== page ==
Grounding Dust Control to X-Controller?

Hi All, my first time posting to the forums and short time user of the X-Carve.

My question is, would it be wise/safe/even work to ground the dust control Grounding Kit wire to one of the available grounding ports on the back of the X-Controller? In my case the section of ports that are not being used are the M7, M8 and Spindle etc

The suggested ways such as attaching to a power outlet face plate doesn’t work for me they are not grounded in my home (I live in NZ and this isn’t common I’m fairly sure), no cold water pipes in the room and I’m trying to find a way to do it that doesn’t involve opening/messing with other electronics to pair their grounding wires.

Thanks in advance.

Not fully up on my electronics Steve, but if your electrical boxes aren’t grounded, then this won’t help you.
Those grounding points are connected to the ground on the power supply which is conected to the ground in the electrical cord which connects to your house ground at the socket.
If your house ground does not connect to your electrical, then it wn’t work. Maybe you could make a ground for your shop. Put in a grounding rod outside your shop and run a wire to it from your dust colletor, and any other static generating device.

Just an idea.

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I believe it would be best for you NOT to ground anything to the X-Controller. If you have a poor ground on your X-Controller it may be a problem. In any case, good ground or not, the electric discharge would have to go through your X-Controller and with that you may run the risk of frying your circuit cards. I would find a good ground in your shop and go from there.

Keep the grounds as far away from your X-Controller as possible is my suggestion.

There’s a bit of discussion of this on the Shapeoko wiki:

The big thing is practice good working practices — no loops, everything which is grounded goes straight back to a common ground, anything which may generate static such as a dust hose is wired up in such a way that the static has a reasonable and safe path to ground which won’t make a loop.

Please get someone to help you install properly grounded AC outlets. The personal safety of yourself and others is compromised with un-grounded AC machinery use. Not worth the risk IMHO.

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These are negative connections for accessories. You want to ground any grounding connections to an “earth ground”. Don’t run it through your electronics. I’m not sure if the ground terminal from your power supply is connected to the chassis of the X-Controller. It’s been a while since I built mine and no longer have/use it. But it would not be a problem connecting it then you could connect your “ground” wires directly to the chassis.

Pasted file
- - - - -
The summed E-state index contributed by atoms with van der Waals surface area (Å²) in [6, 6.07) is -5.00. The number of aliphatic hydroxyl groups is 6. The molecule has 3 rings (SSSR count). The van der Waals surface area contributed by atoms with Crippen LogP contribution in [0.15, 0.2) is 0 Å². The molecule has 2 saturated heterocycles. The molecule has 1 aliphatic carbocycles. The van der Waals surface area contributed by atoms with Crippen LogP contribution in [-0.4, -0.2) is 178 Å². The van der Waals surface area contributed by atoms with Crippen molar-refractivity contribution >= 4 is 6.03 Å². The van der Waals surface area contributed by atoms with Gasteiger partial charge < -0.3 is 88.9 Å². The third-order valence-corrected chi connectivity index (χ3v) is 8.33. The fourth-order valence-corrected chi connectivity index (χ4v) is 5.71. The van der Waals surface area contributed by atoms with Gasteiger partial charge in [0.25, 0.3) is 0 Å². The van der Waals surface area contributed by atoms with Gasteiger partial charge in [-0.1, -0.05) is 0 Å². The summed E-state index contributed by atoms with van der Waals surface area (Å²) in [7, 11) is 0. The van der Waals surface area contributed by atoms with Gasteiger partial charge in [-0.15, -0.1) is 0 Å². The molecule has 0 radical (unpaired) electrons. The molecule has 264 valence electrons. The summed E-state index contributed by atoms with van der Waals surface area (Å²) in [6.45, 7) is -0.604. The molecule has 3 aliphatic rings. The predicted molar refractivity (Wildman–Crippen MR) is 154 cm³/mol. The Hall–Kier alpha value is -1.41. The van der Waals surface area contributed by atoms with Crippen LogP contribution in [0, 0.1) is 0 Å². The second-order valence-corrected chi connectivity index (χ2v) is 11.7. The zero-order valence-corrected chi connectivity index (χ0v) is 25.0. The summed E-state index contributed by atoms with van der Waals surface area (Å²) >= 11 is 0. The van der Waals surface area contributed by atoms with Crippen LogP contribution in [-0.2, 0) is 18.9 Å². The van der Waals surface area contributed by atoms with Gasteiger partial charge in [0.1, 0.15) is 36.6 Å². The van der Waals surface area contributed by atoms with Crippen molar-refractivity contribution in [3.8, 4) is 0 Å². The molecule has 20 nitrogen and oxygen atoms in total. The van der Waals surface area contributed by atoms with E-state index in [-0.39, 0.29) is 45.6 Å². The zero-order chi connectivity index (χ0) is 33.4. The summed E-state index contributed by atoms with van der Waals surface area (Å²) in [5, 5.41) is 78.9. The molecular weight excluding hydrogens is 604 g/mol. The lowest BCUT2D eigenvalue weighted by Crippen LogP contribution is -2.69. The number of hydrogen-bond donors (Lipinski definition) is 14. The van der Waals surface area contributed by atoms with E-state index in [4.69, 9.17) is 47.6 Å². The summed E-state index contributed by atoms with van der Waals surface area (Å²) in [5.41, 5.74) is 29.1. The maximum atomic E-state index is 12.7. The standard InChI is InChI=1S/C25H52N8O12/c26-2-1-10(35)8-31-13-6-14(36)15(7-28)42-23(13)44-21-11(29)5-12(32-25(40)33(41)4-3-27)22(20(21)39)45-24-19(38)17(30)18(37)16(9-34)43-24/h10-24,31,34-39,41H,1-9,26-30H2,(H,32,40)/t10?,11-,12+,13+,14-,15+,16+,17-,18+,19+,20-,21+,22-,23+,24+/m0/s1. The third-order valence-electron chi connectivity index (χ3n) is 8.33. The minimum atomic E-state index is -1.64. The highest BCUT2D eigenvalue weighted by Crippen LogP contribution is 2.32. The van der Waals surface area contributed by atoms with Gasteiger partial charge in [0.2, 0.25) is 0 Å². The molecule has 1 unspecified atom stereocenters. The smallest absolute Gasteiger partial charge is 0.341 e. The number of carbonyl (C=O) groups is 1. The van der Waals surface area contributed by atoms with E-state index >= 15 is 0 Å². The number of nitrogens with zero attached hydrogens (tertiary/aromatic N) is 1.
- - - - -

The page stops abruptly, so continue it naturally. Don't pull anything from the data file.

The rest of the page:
Thanks for all the input so far team! Much appreciated.

I should have been a bit clearer around what is grounded. They way most power outlets work in NZ are that the faceplates and boxes inside are all plastic, and the ground wire isn’t attach directly to either of them, but there are grounding cables wired into every power outlet, most electronics have three pin power plugs to utilise this.

What I’m just trying to avoid is taping onto the ground cable inside my wall outlet, to then have the cable somehow hanging out the side. (Trying to keep it clean)

Another idea I have is to wire the grounding kit cable to its own standard NZ power plug (only to the grounding pin of course) and plugging that straight into a wall outlet, the only ping doing anything will be the ground(earth) pin, I could even remove the other 2 pins all together to avoid any potential arcing as they would be in contact with live terminals. Ideally this would be plugged into a multi box rather than occupying its own wall plug, but as I’m understanding from the above, this is for static discharge and the most direct route to my homes grounding rod is the best path.

Any thoughts on this option?

Plugging directly to the earth ground of the building is the best practice. Outlets in US work the same way. I also considered plugging directly to the ground with a plug. Ended up going to the chassis of my controller. The point I wanted to emphasize was that the negative plugs on the back of the controller are not grounds but are negatives for accessories. If you wanted to ground to your chassis you would just need to come off the ground/green wire of your power supply to the chassis.

Now I understand. I think this idea of the ground only plug, would work just fine. When I build my new shop, I intend to add a couple of grounding points to a couple of my outlets for this exact purpose. Right now, I have 3 vacuums that get used in my shop. With the dry cold winter air, static shocks are a regular occurrence.